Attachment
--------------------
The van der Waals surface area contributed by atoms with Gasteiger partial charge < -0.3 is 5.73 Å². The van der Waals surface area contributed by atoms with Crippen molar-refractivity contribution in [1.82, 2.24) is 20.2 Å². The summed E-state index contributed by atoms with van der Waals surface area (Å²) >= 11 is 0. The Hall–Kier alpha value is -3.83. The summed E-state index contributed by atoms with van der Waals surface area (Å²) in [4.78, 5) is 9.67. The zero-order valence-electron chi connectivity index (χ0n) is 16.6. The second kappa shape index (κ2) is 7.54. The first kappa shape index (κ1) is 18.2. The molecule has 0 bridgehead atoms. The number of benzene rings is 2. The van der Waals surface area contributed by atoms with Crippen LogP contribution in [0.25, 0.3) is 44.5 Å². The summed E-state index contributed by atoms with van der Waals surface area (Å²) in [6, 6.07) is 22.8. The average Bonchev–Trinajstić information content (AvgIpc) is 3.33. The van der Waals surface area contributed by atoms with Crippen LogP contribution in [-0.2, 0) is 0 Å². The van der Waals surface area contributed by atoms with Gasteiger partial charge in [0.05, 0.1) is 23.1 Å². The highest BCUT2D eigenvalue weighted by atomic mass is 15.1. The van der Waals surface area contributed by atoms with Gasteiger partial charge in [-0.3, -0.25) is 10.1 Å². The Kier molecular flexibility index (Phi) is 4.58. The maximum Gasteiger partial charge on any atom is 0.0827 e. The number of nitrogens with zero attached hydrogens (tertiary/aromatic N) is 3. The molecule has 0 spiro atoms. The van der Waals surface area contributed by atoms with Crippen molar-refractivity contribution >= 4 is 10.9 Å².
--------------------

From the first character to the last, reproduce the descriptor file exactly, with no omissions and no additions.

The van der Waals surface area contributed by atoms with Gasteiger partial charge < -0.3 is 5.73 Å². The van der Waals surface area contributed by atoms with Crippen molar-refractivity contribution in [1.82, 2.24) is 20.2 Å². The summed E-state index contributed by atoms with van der Waals surface area (Å²) >= 11 is 0. The Hall–Kier alpha value is -3.83. The summed E-state index contributed by atoms with van der Waals surface area (Å²) in [4.78, 5) is 9.67. The zero-order valence-electron chi connectivity index (χ0n) is 16.6. The second kappa shape index (κ2) is 7.54. The first kappa shape index (κ1) is 18.2. The molecule has 0 bridgehead atoms. The number of benzene rings is 2. The van der Waals surface area contributed by atoms with Crippen LogP contribution in [0.25, 0.3) is 44.5 Å². The summed E-state index contributed by atoms with van der Waals surface area (Å²) in [6, 6.07) is 22.8. The average Bonchev–Trinajstić information content (AvgIpc) is 3.33. The van der Waals surface area contributed by atoms with Crippen LogP contribution in [-0.2, 0) is 0 Å². The van der Waals surface area contributed by atoms with Gasteiger partial charge in [0.05, 0.1) is 23.1 Å². The highest BCUT2D eigenvalue weighted by atomic mass is 15.1. The van der Waals surface area contributed by atoms with Gasteiger partial charge in [-0.3, -0.25) is 10.1 Å². The Kier molecular flexibility index (Phi) is 4.58. The maximum Gasteiger partial charge on any atom is 0.0827 e. The number of nitrogens with zero attached hydrogens (tertiary/aromatic N) is 3. The molecule has 0 spiro atoms. The van der Waals surface area contributed by atoms with Crippen molar-refractivity contribution >= 4 is 10.9 Å².